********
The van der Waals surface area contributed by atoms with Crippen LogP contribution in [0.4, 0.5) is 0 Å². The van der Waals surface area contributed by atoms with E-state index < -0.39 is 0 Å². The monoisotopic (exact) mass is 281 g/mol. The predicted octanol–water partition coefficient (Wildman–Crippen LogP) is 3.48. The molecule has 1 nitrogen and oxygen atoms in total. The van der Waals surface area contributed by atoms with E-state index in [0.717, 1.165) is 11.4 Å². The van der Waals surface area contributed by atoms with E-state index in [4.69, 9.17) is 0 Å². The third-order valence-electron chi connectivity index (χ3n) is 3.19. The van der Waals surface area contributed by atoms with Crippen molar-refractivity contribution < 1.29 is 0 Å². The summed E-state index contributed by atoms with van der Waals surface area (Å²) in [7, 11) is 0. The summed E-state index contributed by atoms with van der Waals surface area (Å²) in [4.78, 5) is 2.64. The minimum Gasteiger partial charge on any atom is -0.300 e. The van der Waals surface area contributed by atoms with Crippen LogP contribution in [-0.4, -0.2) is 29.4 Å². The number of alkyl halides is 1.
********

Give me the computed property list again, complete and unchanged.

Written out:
The van der Waals surface area contributed by atoms with Crippen LogP contribution in [0.4, 0.5) is 0 Å². The van der Waals surface area contributed by atoms with E-state index < -0.39 is 0 Å². The monoisotopic (exact) mass is 281 g/mol. The predicted octanol–water partition coefficient (Wildman–Crippen LogP) is 3.48. The molecule has 1 nitrogen and oxygen atoms in total. The van der Waals surface area contributed by atoms with E-state index in [0.717, 1.165) is 11.4 Å². The van der Waals surface area contributed by atoms with E-state index in [4.69, 9.17) is 0 Å². The third-order valence-electron chi connectivity index (χ3n) is 3.19. The van der Waals surface area contributed by atoms with Crippen molar-refractivity contribution < 1.29 is 0 Å². The summed E-state index contributed by atoms with van der Waals surface area (Å²) in [7, 11) is 0. The summed E-state index contributed by atoms with van der Waals surface area (Å²) in [4.78, 5) is 2.64. The minimum Gasteiger partial charge on any atom is -0.300 e. The van der Waals surface area contributed by atoms with Crippen LogP contribution in [-0.4, -0.2) is 29.4 Å². The number of alkyl halides is 1.